Water Crisis: Cape Town to introduce emergency water schemes

The declaration of the state of emergency was made a week after Cape Town's mayoral committee recommended level-4 water restrictions amid fears of a drier winter for Cape Town.

Residents have been urged to use no more than 100 litres (22 gallons) of water a day. The city, a major worldwide tourist attraction, is instructing people to severely restrict water use because of the area's worst drought in more than a century.

Cape Town's drought is very inconvenient but elsewhere in Africa, notably Somalia, prolonged drought is displacing families and killing children, with starvation threatening in several African countries, particularly those hit by conflict.

Western Cape Premier Helen Zille says the objective of declaring a disaster zone is not to frighten residents, but to allow the province to shortcut the process of reprioritising the budget.

"The disaster declaration will accelerate the Western Cape Disaster Management Centre's Project "Avoiding Day Zero", the Province's strategy to ensure that taps do not run dry", said Premier Zille.

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The crisis mirrors a countrywide crisis past year when townships ran dry and residents of major cities staged collections of bottled water, which was donated and trucked across South Africa. Zille's statement added that drilling into the Table Mountain aquifer will also take place.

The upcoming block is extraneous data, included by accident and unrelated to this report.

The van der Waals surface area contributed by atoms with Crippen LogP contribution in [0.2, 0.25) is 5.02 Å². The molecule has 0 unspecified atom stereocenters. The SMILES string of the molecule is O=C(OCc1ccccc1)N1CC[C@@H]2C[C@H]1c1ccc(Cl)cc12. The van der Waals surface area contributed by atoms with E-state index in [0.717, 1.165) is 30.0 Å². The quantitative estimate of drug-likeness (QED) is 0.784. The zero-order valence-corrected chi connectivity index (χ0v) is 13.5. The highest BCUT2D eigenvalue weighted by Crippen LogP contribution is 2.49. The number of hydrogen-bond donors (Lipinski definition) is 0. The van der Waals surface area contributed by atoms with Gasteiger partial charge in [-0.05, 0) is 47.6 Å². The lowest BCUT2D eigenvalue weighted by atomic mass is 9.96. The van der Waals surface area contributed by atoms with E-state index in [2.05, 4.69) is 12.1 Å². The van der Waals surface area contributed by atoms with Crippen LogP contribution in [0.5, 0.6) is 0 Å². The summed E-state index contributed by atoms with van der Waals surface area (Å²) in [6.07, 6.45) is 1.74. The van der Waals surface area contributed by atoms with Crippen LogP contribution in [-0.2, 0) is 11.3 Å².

The city of almost 4 million people is in its low tourist season.

The UN assesses that more than 40 million individuals have been influenced by the dry season that was brought on by the El Nino atmosphere pressure changes an high temperatures.

Mounting warnings in recent months have failed to curb water use. It noted that the last 10 percent of a dam's water is mostly unusable because of mud, weeds and debris.

Cape Town in one of South Africa's main tourist destinations, but the peak of the tourist season comes later in the year. The designation gives more power to the province to direct resources to the water crisis.

  • Rita Burton